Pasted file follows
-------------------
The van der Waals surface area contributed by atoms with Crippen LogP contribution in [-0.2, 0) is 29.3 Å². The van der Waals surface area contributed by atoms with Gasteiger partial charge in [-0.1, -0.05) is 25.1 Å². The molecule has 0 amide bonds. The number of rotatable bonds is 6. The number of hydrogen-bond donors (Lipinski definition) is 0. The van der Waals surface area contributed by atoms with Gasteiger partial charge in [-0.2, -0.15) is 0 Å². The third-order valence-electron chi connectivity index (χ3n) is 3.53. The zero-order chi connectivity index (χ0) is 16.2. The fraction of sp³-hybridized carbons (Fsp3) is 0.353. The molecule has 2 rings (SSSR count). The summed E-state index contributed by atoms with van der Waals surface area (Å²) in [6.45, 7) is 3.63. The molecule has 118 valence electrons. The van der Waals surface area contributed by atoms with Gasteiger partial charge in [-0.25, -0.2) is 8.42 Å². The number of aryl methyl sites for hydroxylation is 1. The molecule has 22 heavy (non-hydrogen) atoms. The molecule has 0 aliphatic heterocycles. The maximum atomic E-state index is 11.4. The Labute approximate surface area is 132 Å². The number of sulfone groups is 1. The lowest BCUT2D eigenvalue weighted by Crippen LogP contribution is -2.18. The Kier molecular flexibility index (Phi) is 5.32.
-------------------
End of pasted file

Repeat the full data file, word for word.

The van der Waals surface area contributed by atoms with Crippen LogP contribution in [-0.2, 0) is 29.3 Å². The van der Waals surface area contributed by atoms with Gasteiger partial charge in [-0.1, -0.05) is 25.1 Å². The molecule has 0 amide bonds. The number of rotatable bonds is 6. The number of hydrogen-bond donors (Lipinski definition) is 0. The van der Waals surface area contributed by atoms with Gasteiger partial charge in [-0.2, -0.15) is 0 Å². The third-order valence-electron chi connectivity index (χ3n) is 3.53. The zero-order chi connectivity index (χ0) is 16.2. The fraction of sp³-hybridized carbons (Fsp3) is 0.353. The molecule has 2 rings (SSSR count). The summed E-state index contributed by atoms with van der Waals surface area (Å²) in [6.45, 7) is 3.63. The molecule has 118 valence electrons. The van der Waals surface area contributed by atoms with Gasteiger partial charge in [-0.25, -0.2) is 8.42 Å². The number of aryl methyl sites for hydroxylation is 1. The molecule has 22 heavy (non-hydrogen) atoms. The molecule has 0 aliphatic heterocycles. The maximum atomic E-state index is 11.4. The Labute approximate surface area is 132 Å². The number of sulfone groups is 1. The lowest BCUT2D eigenvalue weighted by Crippen LogP contribution is -2.18. The Kier molecular flexibility index (Phi) is 5.32.